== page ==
Since Darwin proposed that all species on the earth have evolved from a common ancestor, evolution has played an important role in understanding biology. While the evolutionary relationships/histories of genes are represented using trees, the genomic evolutionary history may not be adequately captured by a tree, as some evolutionary events, such as horizontal gene transfer (HGT), do not fit within the branches of a tree. In this case, phylogenetic networks are more appropriate for modeling evolutionary histories.
In this dissertation, we present computational algorithms to reconstruct phylogenetic networks from different types of data. Under the assumption that species have single copies of genes, and HGT and speciation are the only events through the course of evolution, gene sequences can be sampled one copy per species for HGT detection. Given the alignments of the sequences, we propose systematic methods that estimate the significance of detected HGT events under maximum parsimony (MP) and maximum likelihood (ML). The estimated significance aims at addressing the issue of overestimation of both optimization criteria in the search for phylogenetic networks and helps the search identify networks with the ``right" number of HGT edges. We study their performance on both synthetic and biological data sets. While the studies show very promising results in identifying HGT edges, they also highlight the issues that are challenging for each criterion.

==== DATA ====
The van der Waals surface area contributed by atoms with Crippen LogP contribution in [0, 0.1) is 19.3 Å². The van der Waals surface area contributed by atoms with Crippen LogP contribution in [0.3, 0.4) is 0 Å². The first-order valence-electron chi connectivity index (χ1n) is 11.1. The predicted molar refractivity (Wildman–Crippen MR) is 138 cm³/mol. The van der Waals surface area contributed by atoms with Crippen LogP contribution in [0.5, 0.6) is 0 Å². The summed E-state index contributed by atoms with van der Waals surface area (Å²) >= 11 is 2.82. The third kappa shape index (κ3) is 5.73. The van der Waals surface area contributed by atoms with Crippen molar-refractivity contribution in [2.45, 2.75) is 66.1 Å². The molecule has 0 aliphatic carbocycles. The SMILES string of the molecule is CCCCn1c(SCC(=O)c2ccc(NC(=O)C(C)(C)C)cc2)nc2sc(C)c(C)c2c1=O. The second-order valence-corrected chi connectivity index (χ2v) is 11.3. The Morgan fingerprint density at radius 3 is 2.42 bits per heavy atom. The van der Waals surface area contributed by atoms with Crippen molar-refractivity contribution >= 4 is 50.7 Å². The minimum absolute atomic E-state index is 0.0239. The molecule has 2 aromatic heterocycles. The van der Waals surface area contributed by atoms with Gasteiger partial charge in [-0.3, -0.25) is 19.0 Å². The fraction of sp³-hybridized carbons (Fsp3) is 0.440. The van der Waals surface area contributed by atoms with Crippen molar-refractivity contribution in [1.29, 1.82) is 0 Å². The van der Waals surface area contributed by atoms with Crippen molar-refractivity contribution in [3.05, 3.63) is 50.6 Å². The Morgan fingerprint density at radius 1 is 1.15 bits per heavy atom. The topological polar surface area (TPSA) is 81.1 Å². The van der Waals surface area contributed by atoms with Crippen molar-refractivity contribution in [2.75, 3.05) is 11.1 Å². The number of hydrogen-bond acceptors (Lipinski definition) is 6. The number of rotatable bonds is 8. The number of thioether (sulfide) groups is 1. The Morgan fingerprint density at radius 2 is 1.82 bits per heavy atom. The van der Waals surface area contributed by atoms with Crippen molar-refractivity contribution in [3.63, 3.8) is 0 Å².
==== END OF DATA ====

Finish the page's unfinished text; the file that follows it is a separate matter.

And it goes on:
We also develop algorithms that estimate the amount of HGT events and reconstruct phylogenetic networks by utilizing the pairwise Subtree-Prune-Regraft (SPR) operation from a collection of trees. The methods produce good results in general in terms of quickly estimating the minimum number of HGT events required to reconcile a set of trees. Further, we identify conditions under which the methods do not work well in order to help in the development of new methods in this area.
Finally, we extend the assumption for the genetic evolutionary process and allow for duplication and loss. Under this assumption, we analyze gene family trees of proteobacterial strains using a parsimony-based approach to detect evolutionary events. Also we discuss the current issues of parsimony-based approaches in the biological data analysis and propose a way to retrieve significant estimates.
The evolutionary history of species is complex with various evolutionary events. As HGT contributes largely to this complexity, accurately identifying HGT will help untangle evolutionary histories and solve important questions. As our algorithms identify significant HGT events in the data and reconstruct accurate phylogenetic networks from them, they can be used to address questions arising in large-scale biological data analyses.